Suratmo, a fisherman living on the banks of the Citarum River, could only laugh softly when asked about his catch today. He replied that he could no longer be called a fisherman. For the last five years, his income has no longer come from catching fish, but fishing used items such as glass bottles from the mountains of garbage in what is often called the world’s most polluted river. Yes, Suratmo can no longer be called a fisherman — he is now a garbage collector.
Every day, no less than 20,000 tons of waste and 340,000 tons of wastewater, mostly from 2,000 textile factories, are disposed directly into the once clear and pristine waterways of the Citarum River. No wonder the fish are largely gone in the third-biggest river in Java.
The ConditionsEnjoying this article? Click here to subscribe for full access. Just $5 a month.
To illustrate how dirty the Citarum River is, at some places we cannot even see the water. Its surface is completely covered by the unimaginable amount of waste, trash, and dead animals floating on it. If we are lucky enough to glimpse the water, we will see it is colored due to the excessive amount of toxic chemicals being dumped into the river by industries. Not surprisingly, since 2008, nearly 60 percent of the river’s fish species have been destroyed.
Yet despite those very poor conditions, the Citarum River is vital for the 25 million people who daily depend on it for agriculture, water, and electricity.
As Indonesia’s most strategic river, the Citarum is the source of water for the Jatiluhur Reservoir, which is Indonesia’s largest reservoir at 3 billion cubic meters of storage capacity. The reservoir not only supplies clean water for Bandung but also provides 80 percent of the water supply for the capital. It also irrigates 400,000 hectares of rice fields and is a source of energy for three hydroelectric power stations serving three cities.
Yet a study conducted by the Blacksmith Institute in 2013 found that levels of lead in the Citarum River reached 1,000 times worse than the U.S. standards for drinking water. With severe pollution from lead, aluminum, manganese, and iron since 2002, the Citarum has never met the water quality standards of Government Regulation No. 82 of 2001 on Water Quality Management and Water Pollution Control.
Because people have been depending on this heavily polluted water, many now suffer from various skin diseases, ranging from scabies to infections, not to mention respiratory distress due to inhaling factory smoke. In addition, poor water quality due to waste and pollution also damages the crops of farmers.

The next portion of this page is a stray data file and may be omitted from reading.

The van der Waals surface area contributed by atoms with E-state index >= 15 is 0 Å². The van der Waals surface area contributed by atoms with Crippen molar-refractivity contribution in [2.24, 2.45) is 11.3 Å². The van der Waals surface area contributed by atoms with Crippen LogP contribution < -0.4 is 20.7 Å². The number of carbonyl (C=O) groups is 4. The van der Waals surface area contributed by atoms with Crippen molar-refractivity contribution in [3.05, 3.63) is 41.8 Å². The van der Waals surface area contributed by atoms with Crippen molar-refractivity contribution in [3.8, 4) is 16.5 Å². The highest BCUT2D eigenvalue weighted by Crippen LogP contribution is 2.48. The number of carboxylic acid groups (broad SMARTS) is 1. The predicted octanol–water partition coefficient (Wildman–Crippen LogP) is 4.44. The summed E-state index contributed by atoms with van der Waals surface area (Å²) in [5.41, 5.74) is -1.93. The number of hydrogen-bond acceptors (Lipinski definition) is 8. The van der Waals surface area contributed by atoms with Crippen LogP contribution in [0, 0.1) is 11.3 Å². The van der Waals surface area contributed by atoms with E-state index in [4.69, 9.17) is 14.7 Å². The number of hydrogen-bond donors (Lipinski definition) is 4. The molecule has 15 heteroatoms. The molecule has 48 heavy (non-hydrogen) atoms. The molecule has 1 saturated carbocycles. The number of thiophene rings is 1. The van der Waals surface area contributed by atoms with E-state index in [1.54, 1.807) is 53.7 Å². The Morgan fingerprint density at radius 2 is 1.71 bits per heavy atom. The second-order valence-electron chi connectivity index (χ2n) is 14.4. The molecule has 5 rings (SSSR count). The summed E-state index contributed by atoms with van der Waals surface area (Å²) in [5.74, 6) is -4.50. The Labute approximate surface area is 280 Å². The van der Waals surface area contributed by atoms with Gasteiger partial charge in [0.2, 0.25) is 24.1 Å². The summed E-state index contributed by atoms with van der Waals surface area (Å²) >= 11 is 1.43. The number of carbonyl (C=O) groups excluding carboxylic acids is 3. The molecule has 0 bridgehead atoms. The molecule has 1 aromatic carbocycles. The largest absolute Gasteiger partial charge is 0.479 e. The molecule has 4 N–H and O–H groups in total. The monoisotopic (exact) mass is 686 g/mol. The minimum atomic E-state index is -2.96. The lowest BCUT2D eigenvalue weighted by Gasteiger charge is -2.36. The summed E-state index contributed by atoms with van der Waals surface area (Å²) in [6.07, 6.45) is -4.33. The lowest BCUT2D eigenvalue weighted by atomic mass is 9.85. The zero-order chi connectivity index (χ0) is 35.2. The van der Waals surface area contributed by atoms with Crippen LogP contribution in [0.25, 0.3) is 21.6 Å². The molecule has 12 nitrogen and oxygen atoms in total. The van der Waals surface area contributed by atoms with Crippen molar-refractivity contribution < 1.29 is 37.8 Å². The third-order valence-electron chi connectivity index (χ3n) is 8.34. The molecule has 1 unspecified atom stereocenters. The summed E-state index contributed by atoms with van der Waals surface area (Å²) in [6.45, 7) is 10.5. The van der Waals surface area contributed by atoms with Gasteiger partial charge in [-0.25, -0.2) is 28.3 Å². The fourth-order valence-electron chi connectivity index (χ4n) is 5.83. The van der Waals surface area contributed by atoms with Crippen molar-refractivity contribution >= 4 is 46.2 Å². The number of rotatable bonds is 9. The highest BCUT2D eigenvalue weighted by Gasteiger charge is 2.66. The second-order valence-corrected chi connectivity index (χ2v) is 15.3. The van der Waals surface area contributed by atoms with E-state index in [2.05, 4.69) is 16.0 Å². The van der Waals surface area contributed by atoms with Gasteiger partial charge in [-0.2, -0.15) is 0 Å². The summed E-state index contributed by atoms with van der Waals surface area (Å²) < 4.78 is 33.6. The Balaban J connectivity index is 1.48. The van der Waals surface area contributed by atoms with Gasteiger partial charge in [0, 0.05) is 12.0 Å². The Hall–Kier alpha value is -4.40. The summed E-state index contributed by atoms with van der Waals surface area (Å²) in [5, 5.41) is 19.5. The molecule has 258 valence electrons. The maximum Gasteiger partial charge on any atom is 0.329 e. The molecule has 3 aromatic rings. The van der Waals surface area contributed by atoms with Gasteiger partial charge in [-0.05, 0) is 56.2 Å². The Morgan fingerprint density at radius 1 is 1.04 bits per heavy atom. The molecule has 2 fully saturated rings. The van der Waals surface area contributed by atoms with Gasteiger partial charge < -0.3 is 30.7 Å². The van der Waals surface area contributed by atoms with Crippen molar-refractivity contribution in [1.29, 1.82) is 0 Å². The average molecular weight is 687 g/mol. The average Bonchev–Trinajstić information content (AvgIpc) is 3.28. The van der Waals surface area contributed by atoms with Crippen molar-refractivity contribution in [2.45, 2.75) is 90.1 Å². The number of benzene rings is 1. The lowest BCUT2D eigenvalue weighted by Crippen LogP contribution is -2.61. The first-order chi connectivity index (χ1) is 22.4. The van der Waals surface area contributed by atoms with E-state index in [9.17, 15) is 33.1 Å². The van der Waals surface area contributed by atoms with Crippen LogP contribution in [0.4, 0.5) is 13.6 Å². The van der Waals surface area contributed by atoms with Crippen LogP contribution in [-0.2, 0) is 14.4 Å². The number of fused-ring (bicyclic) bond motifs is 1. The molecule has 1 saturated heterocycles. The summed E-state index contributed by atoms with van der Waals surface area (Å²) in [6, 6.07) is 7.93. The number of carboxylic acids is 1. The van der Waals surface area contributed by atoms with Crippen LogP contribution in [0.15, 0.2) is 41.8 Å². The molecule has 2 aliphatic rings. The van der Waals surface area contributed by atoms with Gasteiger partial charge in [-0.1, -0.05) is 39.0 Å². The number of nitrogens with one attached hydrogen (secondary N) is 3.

Over the years, successive governments have vowed to clean the Citarum, but they mainly failed because such efforts were only partially done. However, in February, after visiting the location, President Joko “Jokowi” Widodo declared a seven-year Citarum cleansing program with a final goal of making Citarum water drinkable by 2025. The program will also be supported by the International Monetary Fund (IMF) and Asian Development Bank (ADB), which in 2009 had already committed to provide $500 million to fund the Citarum’s rehabilitation.
From 1 February 1, 2018, a total of 7,100 joint personnel led by the Indonesian Army were divided into 22 sectors along this 300 km river to clear garbage from the river and to bring plant life back to the critical lands surrounding the Citarum. Citarum reforestation is critical – 2,500 hectares of sector 1 upstream land and 80,000 hectares of land adjacent to the river have been heavily affected by the rapid industrialization in the region since the 1980s.
The coordinator of the Citarum Sector 1 cleansing program, Colonel Yanto, said that it is estimated that reforestation will require 125 million trees — consisting of 25 million hardwood plants and 100 million shrubs — to be planted in the immediate vicinity of the river. The hope is that, in the next five years, Indonesia can end the floods partly caused by clogged garbage and overflowing rivers.
However, efforts to clean up the river will be a waste if the government does not immediately take action against rogue businessmen who create dumping holes containing industrial wastewater that pollute the river. The authorities should go straight to the source to seal-off dumping holes and explicitly remove business permits for those who remain ignorant of the rules.
With the Citarum clean of waste and integrated industrial wastewater treatment, the World Bank has estimated that Indonesia will get a massive range of benefits. Not only will the water ecosystem return to a healthy state, but the clean Citarum will bring economic benefits of up to $280 million annually.
Clean water will improve the quality of drinking water, improve crop yields, and in the long term revitalize the ecosystem and the volume of fish in the river. And when downstream canals are not clogged with garbage, aesthetically pleasing, crystal clear river water will make riverside property more attractive and resorts and water tourism can grow and prosper.
But none of those dreams will come true if fishermen like Suratmo are only pulling garbage, rather than fish, out of the river.
Dikanaya Tarahita and Muhammad Zulfikar Rakhmat are independent researchers focusing on social issues in Indonesia. Both are the founders of Sekolabilitas, an Indonesian-based NGO dedicated to helping individuals with disabilities access education.